used to treat the symptomatic anaemia associated with erythropoietin deficiency in chronic renal failure, to increase the yield of autologous blood in normal individuals and to shorten the period of symptomatic anaemia in patients receiving cytotoxic chemotherapy.
Indications: Treatment of anemia related to chronic renal failure (CRF), anemia related to zidovudine therapy in HIV-infected patients, and anemia due to chemotherapy in patients with metastatic nonmyeloid malignancies; reduction of allogeneic blood transfusions in surgery patients.
Contraindications: Severe Uncontrolled Hypertension, Acute Decompensated Heart Failure, Cerebrovascular Accident, Constitutional Aplastic Anemia, Coronary Artery Disease, Deep Venous Thrombosis, Myocardial Infarction, Pulmonary Thromboembolism, Thromboembolic Disorder, Thrombophlebitis.
Dose and Administration: IV / Subcutaneous Individually titrate to achieve and maintain Hgb levels between 10 and 12 g/dL. Increases in dose should not be made more often than once monthly. Start with 50 to 100 units/kg 3 times/wk. Increase the dose by 25% if the Hgb is less than 10 g/dL and has not increased by 1 g/dL after 4 wk of therapy or if the Hgb decreases below 10 g/dL. Reduce the dose by 25% when the Hgb approaches 12 g/dL or the Hgb
increases by more then 1 g/dL in any 2-wk period. If the Hgb continues to increase, temporarily withhold the dose until the Hgb begins to decrease, then reinitiate treatment at a dose approximately 25% below the previous dose.
Indications: Treatment of anemia associated with chronic renal failure (CRF), whether or not the patient is on dialysis; treatment of anemia in patients with nonmyeloid malignancies in whom anemia is caused by coadministered chemotherapy.
Contraindications: Severe Uncontrolled Hypertension, Acute Decompensated Heart Failure, Cerebrovascular Accident, Constitutional Aplastic Anemia, Coronary Artery Disease, Deep Venous Thrombosis, Myocardial Infarction, Pulmonary Thromboembolism, Thromboembolic Disorder, Thrombophlebitis and breast-feeding.
Dose and Administration: IV/Subcutaneous 0.45 mcg/kg as a single dose once weekly. Alternatively, in patients not receiving dialysis, start with 0.75 mcg/kg as a single subcutaneous injection once every 2 weeks. Individualize the dose to maintain Hgb levels within the range of 10 to 12 g/dL.
Severe tissue iron overload can occur in aplastic and other refractory anaemias, mainly as the result of repeated blood transfusions. It is a particular problem in refractory anaemias with hyperplastic bone marrow, especially thalassaemia major, where excessive iron absorption from the gut and inappropriate iron therapy can add to the tissue siderosis.
Indications: Deferoxamine mesylate for injection is indicated for the treatment of acute iron intoxication and of chronic iron overload due to transfusion-dependent anemias.
Contraindications: Oliguria, Renal Disease and Mucormycosis.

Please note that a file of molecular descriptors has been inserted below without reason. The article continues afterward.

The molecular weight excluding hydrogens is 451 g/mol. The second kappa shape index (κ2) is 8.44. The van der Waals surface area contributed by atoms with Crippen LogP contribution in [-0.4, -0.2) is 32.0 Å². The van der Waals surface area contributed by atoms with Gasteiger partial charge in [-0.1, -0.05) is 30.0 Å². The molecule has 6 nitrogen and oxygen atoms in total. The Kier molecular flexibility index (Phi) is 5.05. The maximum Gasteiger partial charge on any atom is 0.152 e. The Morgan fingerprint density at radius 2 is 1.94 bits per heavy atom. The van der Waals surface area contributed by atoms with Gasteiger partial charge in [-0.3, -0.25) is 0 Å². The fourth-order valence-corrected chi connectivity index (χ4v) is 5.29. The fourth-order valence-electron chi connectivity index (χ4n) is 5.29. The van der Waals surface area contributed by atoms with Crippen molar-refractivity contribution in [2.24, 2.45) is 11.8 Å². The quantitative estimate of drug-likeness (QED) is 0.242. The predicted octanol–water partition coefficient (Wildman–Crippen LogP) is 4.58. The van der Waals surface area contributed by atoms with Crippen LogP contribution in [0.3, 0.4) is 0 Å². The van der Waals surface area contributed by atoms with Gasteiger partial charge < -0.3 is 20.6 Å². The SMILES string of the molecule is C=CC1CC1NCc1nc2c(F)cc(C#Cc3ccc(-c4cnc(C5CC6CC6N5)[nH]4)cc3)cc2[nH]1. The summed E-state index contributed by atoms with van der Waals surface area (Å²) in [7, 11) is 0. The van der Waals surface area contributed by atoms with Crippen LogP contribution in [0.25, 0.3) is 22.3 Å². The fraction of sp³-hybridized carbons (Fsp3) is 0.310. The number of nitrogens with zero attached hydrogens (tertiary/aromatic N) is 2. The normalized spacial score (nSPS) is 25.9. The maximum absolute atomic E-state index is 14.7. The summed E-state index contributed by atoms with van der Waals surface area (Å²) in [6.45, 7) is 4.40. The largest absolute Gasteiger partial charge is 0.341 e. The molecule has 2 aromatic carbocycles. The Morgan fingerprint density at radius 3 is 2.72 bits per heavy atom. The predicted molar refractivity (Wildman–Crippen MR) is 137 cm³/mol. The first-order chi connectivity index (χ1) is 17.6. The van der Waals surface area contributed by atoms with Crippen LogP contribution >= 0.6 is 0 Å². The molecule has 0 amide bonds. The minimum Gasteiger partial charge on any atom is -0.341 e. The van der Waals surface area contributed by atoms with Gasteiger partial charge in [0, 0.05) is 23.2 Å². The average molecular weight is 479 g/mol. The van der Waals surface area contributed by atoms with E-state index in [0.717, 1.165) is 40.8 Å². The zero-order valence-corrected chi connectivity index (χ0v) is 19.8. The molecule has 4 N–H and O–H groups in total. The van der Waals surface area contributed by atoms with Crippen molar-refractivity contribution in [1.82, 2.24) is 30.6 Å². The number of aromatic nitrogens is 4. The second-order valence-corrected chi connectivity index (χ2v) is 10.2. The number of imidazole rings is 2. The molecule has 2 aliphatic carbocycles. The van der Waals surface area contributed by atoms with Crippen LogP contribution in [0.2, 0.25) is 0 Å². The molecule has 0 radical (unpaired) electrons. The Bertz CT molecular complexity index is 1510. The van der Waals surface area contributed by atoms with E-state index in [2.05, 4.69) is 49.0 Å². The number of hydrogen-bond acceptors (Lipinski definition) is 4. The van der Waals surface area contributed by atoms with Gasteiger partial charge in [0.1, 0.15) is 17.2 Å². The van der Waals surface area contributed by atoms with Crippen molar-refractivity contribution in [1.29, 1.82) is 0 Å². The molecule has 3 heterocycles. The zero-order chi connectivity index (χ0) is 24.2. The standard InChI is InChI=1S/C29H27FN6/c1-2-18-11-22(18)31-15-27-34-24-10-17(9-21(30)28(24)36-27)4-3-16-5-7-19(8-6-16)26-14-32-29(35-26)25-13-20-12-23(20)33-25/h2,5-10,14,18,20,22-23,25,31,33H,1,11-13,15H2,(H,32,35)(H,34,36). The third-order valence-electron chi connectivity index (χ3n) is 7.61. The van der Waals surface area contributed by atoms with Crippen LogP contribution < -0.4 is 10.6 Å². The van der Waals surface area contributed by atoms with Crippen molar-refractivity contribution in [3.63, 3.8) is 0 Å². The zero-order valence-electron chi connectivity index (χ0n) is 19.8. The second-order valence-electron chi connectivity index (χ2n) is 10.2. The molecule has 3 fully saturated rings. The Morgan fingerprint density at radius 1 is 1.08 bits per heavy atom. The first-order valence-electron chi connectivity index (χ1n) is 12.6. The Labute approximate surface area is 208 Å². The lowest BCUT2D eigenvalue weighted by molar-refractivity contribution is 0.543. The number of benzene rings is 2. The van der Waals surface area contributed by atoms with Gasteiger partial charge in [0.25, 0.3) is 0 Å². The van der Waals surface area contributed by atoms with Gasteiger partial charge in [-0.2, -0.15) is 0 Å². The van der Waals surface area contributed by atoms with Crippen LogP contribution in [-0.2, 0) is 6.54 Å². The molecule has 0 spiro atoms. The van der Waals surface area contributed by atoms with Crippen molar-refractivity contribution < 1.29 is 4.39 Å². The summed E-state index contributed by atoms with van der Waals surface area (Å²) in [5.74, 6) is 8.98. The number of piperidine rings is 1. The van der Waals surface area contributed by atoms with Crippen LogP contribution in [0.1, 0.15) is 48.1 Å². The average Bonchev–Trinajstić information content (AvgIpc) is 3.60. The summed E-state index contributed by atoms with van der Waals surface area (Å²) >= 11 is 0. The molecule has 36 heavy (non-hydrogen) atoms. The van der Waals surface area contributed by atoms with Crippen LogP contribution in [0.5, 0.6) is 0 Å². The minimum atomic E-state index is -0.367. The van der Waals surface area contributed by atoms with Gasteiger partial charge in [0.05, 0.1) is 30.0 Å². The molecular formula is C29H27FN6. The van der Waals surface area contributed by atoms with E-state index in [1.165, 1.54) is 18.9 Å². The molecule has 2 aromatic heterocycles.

Dose and Administration: A dose of 1000 mg should be administered initially. This may be followed by 500 mg every 4 hours for two doses. Depending upon the clinical response, subsequent doses of 500 mg may be administered every 4- 12 hours. The total amount administered should not exceed 6000 mg in 24 hours.
Drugs used in neutropenia
Recombinant human granulocyte-colony stimulating factor (rhG-CSF) stimulates the production of neutrophils and may reduce the duration of chemotherapy-induced neutropenia and thereby reduce the incidence of associated sepsis; there is as yet no evidence that it improves overall survival.
Indications: reduction in duration of neutropenia and incidence of febrile neutropenia in cytotoxic chemotherapy for malignancy (except chronic myeloid leukaemia and myelodysplastic syndromes); reduction in duration of neutropenia (and associated sequelae) in myeloablative therapy followed by bone-marrow transplantation; mobilisation of peripheral blood progenitor cells for harvesting and subsequent autologous or allogeneic infusion; severe congenital neutropenia, cyclic neutropenia, or idiopathic neutropenia and history of severe or recurrent infections.
Contraindications: severe congenital neutropenia (Kostmann’s syndrome) with abnormal cytogenetics.
Dose and Administration: Cytotoxic-induced neutropenia, preferably by subcutaneous injection or by intravenous infusion (over 30 minutes), adult and child, 500 000 units/kg daily started at least 24 hours after cytotoxic chemotherapy, continued until neutrophil count in normal range, usually for up to 14 days (up to 38 days in acute myeloid leukaemia). Myeloablative therapy followed by bone-marrow transplantation, by intravenous infusion over 30 minutes or over 24 hours or by subcutaneous infusion over 24 hours, 1 million units/kg daily, started at least 24 hours following cytotoxic chemotherapy (and within 24 hours of bone-marrow infusion), then adjusted according to neutrophil count. Severe chronic neutropenia, by subcutaneous injection, adult and child, in severe congenital neutropenia, initially 1.2 million units/kg daily in single or divided doses (initially 500 000 units/kg daily in idiopathic or cyclic neutropenia), adjusted according to response.
Indications: reduction in duration of neutropenia and incidence of febrile neutropenia in cytotoxic chemotherapy for malignancy (except chronic myeloid leukaemia and myelodysplastic syndromes).
Contraindications: Hypersensitivity to filgrastim, pegfilgrastim, or any component of the product.
Dose and Administration: Subcutaneous 6 mg once per chemotherapy cycle.
Last Updated on